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By Two and Two: The Scandalous Story of Twin Sisters Accused of a Shocking Crime of Passion Hardcover – December 1, 1995


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Product Details

  • Hardcover: 336 pages
  • Publisher: William Morrow & Co; 1st edition (December 1995)
  • Language: English
  • ISBN-10: 0688128718
  • ISBN-13: 978-0688128715
  • Product Dimensions: 8.2 x 5.6 x 1 inches
  • Shipping Weight: 15.2 ounces
  • Average Customer Review: 3.3 out of 5 stars  See all reviews (7 customer reviews)
  • Amazon Best Sellers Rank: #1,529,353 in Books (See Top 100 in Books)

Editorial Reviews

From Publishers Weekly

On May 22, 1992, Jack Wilson, a prominent Huntsville, Ala., ophthalmologist, was bludgeoned to death with an aluminum baseball bat by James White, a schizophrenic alcoholic. When arrested, White informed the police that he knew Betty Lowe, who was married to Wilson, and her twin, Peggy. White convinced the police that he was involved in a murder-for-hire plot with the middle-aged sisters. The police ran with White's fantasy and practically concocted his scenario for him. The state would go for capital murder charges against the twins, who would be tried separately, Betty first. A former alcoholic, she had an unquenchable sexual appetite brought on in part by her husband's impotence. She had had many affairs?particularly with black men?which the prosecution played as motive. Betty was convicted and remains on death row?although her accuser has recanted much of his testimony. Peggy, tried with a more meticulous defense, was found innocent?on exactly the same evidence that had convicted her twin. In a chilling courtroom drama, we see how the police believed a psychopath over two prominent citizens; how prosecutors allowed themselves to be blinded by the media's bright lights; and how, according to the author, "the law is a fool." Schutze (Preacher's Girl) has written a gripping, graphic book about a miscarriage of justice. Photos not seen by PW.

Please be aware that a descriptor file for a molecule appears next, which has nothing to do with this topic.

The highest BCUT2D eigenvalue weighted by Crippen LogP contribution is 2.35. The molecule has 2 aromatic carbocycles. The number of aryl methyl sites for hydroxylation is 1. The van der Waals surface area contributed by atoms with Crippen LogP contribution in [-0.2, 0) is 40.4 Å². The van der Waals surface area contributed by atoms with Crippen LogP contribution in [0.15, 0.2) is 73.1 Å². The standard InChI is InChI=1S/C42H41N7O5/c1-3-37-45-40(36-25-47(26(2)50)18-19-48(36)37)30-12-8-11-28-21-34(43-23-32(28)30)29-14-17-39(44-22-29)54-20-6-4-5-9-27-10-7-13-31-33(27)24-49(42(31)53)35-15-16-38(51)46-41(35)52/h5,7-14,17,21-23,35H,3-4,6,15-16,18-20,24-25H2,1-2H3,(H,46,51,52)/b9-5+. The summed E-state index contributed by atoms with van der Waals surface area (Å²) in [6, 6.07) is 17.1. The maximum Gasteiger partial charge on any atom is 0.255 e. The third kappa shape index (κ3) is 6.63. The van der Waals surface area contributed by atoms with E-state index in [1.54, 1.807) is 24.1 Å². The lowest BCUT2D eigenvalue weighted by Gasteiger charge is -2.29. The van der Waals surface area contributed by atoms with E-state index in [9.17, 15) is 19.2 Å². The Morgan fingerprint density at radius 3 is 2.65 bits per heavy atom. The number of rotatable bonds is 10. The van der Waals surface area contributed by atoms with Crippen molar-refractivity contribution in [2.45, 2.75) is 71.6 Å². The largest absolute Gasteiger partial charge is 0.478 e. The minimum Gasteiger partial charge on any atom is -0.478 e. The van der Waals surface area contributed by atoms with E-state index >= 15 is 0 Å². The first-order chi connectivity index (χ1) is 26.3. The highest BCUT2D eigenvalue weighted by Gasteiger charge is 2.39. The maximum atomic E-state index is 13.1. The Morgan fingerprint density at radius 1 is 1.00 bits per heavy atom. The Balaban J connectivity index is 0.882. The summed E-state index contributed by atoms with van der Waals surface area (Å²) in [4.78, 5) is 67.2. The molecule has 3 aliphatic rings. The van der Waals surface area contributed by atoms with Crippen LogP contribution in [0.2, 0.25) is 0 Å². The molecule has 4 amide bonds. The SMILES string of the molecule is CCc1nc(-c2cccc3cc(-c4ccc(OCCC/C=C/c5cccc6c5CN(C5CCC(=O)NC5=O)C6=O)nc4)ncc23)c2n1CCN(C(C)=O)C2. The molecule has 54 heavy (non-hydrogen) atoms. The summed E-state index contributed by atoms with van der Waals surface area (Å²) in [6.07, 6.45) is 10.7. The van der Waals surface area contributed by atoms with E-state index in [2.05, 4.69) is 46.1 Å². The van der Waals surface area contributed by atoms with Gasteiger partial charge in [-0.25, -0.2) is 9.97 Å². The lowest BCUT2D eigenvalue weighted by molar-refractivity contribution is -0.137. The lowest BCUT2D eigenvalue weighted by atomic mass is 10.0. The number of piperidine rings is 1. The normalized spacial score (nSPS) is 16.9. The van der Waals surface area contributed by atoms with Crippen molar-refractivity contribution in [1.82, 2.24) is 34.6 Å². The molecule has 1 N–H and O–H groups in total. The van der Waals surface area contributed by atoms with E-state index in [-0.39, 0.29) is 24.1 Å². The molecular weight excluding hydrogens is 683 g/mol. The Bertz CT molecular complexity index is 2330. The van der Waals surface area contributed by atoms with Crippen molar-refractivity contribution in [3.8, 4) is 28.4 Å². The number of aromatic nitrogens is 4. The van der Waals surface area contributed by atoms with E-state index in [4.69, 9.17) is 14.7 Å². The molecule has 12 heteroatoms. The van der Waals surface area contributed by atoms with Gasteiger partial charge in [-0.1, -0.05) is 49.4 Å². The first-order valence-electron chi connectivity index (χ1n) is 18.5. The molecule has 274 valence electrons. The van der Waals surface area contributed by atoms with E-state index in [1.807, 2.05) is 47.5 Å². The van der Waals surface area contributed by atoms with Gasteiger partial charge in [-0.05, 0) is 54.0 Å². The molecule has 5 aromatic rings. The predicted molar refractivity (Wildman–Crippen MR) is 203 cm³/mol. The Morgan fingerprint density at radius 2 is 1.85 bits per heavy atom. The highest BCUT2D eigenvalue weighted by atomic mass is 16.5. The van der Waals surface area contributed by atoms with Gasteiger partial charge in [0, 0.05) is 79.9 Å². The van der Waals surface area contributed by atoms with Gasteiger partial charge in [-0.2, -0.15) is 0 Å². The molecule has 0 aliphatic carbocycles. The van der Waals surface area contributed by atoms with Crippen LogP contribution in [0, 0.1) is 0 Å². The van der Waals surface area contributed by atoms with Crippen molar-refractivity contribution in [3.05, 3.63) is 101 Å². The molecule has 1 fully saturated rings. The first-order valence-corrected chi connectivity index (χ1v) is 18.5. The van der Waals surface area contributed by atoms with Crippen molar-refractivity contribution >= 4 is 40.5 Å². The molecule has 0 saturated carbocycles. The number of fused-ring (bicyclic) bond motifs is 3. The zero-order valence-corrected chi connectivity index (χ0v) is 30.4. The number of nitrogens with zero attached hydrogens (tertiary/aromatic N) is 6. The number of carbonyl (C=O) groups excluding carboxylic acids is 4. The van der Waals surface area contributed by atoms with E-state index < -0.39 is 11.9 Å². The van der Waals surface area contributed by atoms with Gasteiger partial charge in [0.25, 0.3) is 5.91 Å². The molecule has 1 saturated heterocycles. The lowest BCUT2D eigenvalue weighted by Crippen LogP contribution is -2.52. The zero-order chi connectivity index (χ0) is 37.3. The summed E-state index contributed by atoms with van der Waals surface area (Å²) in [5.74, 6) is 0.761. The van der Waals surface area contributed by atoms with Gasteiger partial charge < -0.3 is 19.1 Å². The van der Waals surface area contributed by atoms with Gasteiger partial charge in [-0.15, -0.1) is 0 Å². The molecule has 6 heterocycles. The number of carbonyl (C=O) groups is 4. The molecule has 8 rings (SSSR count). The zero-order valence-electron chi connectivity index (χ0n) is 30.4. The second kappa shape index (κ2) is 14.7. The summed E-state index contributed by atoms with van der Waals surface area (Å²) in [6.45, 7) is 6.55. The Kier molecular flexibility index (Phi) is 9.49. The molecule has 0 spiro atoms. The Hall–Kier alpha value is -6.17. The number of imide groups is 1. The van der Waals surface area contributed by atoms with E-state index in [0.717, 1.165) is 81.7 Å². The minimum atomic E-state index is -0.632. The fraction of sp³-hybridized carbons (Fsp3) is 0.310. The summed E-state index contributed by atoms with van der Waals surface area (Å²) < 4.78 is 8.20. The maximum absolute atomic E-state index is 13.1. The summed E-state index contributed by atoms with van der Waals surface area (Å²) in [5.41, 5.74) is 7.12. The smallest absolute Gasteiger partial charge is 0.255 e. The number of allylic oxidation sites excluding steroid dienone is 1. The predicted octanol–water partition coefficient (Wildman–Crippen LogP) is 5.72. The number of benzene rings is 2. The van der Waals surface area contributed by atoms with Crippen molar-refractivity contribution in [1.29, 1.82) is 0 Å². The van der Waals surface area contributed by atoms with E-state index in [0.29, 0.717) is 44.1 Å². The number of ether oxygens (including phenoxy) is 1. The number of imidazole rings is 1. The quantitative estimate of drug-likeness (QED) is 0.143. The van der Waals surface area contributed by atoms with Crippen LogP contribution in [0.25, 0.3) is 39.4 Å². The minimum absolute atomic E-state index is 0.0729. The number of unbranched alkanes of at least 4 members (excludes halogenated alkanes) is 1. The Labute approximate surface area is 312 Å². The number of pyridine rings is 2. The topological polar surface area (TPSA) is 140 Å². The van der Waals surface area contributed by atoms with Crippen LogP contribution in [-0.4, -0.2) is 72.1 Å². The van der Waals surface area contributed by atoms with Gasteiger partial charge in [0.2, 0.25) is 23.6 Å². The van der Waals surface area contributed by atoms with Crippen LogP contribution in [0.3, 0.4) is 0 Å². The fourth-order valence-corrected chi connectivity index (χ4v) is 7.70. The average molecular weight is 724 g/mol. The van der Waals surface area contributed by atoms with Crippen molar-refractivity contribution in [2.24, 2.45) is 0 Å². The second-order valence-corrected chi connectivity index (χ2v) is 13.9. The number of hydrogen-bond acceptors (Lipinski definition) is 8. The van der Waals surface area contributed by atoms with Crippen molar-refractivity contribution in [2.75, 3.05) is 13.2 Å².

Copyright 1995 Reed Business Information, Inc.

From Library Journal